The Samsung Galaxy S8 looks amazing but it’s iPhone apps that will keep users where they are

Android / Apple / Editorial / Google / iOS / Mobile / Tech
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There was a time when we could argue the point that Android apps just weren’t up to par with what Apple offered. Those days are gone.

The Samsung Galaxy S8 and S8+ were announced last week and I think most would agree, they are drop-dead gorgeous. The build quality, Infinity Display, and other features may be very good reasons to switch from an iPhone, but most won’t. You see, it’s iPhone apps that have locked people down to Apple’s device and iPhone apps have a strong hold. That’s not to say that iPhone apps are better, that’s not even remotely the point here. The point is, while people may be tempted to switch, it’s the investment they’ve made into Apple’s app ecosystem that will stop them short.

There was a time when we could argue the point that Android apps just weren’t up to par with what Apple offered. Those days are gone. Android apps can compete head-to-head with iPhone apps but there are many users just too heavily invested to even try Android. I remember making the switch to Android years ago with the Samsung Galaxy S Captivate. I had at least $100USD invested into Apple’s app ecosystem and it was a very hard move to make. Suddenly I have to find all of the apps I used to use and at that time there were many that weren’t available on Android.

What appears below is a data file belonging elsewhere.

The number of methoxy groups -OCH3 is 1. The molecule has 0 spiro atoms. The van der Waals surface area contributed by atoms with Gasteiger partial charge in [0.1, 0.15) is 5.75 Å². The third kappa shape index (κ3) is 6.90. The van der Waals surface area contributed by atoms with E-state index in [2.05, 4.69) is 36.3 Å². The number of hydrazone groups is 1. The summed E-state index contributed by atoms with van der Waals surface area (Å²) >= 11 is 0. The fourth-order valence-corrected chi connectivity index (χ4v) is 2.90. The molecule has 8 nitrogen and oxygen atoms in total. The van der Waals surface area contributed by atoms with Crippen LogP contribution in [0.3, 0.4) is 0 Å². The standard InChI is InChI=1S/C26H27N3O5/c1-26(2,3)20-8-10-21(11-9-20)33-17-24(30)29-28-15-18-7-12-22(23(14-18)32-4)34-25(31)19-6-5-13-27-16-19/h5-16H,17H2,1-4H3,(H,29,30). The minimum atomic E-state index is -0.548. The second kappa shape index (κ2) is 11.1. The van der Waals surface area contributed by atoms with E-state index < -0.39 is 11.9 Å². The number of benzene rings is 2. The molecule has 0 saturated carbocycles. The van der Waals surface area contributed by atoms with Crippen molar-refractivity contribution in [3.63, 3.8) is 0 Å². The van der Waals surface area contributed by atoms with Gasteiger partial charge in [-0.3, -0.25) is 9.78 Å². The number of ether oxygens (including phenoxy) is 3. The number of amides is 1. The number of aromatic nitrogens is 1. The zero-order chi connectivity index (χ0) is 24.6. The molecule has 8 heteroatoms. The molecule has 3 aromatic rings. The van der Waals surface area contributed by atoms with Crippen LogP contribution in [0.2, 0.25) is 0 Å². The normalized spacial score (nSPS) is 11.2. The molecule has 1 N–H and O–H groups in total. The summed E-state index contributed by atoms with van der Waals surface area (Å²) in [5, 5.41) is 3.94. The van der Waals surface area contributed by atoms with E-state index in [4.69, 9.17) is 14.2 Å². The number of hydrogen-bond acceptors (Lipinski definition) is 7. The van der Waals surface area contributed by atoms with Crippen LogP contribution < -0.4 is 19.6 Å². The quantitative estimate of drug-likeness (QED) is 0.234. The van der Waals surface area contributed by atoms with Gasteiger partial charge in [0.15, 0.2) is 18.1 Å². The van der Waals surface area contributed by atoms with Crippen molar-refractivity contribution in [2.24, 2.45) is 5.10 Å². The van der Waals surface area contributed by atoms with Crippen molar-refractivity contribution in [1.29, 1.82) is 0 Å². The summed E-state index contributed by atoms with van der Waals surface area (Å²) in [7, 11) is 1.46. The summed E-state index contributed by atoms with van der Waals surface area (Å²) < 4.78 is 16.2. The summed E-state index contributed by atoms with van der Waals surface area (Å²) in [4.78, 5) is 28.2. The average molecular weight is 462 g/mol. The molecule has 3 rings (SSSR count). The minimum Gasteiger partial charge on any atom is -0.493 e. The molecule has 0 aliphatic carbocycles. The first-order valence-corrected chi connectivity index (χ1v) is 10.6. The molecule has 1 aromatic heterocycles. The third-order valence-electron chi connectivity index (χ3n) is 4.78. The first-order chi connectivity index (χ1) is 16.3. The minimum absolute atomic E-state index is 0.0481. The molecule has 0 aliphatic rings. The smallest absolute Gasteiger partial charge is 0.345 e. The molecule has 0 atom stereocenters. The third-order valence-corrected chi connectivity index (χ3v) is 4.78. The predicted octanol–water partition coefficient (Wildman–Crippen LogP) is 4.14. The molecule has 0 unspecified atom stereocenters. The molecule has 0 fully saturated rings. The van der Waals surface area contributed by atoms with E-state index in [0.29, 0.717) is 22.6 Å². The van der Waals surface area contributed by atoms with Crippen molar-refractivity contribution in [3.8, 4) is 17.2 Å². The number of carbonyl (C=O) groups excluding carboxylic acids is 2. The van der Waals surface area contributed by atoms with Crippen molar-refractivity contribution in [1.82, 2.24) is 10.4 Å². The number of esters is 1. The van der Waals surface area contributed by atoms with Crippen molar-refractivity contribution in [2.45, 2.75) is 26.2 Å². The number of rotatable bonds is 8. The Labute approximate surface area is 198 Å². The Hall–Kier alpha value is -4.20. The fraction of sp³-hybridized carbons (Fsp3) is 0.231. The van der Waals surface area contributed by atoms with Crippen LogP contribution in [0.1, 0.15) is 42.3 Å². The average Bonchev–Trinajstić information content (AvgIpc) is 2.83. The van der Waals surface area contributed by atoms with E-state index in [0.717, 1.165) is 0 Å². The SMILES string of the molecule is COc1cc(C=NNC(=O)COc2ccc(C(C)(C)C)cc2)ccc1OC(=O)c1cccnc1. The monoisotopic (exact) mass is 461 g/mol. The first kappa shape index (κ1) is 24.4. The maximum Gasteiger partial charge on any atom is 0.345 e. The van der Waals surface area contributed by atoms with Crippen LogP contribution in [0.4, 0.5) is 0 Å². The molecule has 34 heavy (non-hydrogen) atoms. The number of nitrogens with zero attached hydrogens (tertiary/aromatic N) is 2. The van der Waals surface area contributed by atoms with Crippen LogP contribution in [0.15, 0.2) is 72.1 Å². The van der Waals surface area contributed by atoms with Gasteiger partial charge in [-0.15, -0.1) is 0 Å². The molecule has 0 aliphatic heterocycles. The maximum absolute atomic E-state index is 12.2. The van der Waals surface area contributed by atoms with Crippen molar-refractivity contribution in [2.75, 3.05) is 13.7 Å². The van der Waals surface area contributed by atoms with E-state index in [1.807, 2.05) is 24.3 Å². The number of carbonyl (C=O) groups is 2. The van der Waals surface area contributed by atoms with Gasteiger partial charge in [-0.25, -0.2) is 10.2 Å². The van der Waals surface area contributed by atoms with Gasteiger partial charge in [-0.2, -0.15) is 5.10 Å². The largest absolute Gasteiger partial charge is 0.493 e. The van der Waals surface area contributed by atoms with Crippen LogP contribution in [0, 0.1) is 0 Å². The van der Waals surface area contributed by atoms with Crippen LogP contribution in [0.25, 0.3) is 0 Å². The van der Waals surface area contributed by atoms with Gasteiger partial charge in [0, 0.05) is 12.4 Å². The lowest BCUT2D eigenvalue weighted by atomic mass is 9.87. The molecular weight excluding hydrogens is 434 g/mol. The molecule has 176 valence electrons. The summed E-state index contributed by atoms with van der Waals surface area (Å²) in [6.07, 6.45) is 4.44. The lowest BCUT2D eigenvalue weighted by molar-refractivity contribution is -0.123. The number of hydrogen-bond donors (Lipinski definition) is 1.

These days, I use both Android and iOS and I am pretty heavily invested into both ecosystems but I am a rare breed. The average smartphone user isn’t willing to just walk away from dozens of paid apps only to have to buy them again on another platform. While the majority of mainstream apps are all free — with some offering in-app purchases — there are still those that will cost you. Even if it’s a handful of apps priced between $.99USD and $9.99USD, the price tag starts to get hefty once you start adding them up.

I’ve no doubt that there will be a smattering of iPhone users intrigued enough by Samsung’s new phone that they will switch. I do think that the majority of iPhone users will remain with the device they’ve invested into simply because they have no interest in buying all those iPhone apps all over again.

Personally, I can’t wait to get my hands on the new Samsung device, but I already have all of my core apps and games purchased and in place to be on my way.

What do you think? Are most users already locked into their device ecosystems due to their investment in apps? Are you an iPhone users thinking of making the switch? Let us know in the comments below or on Google+, Twitter, or Facebook.

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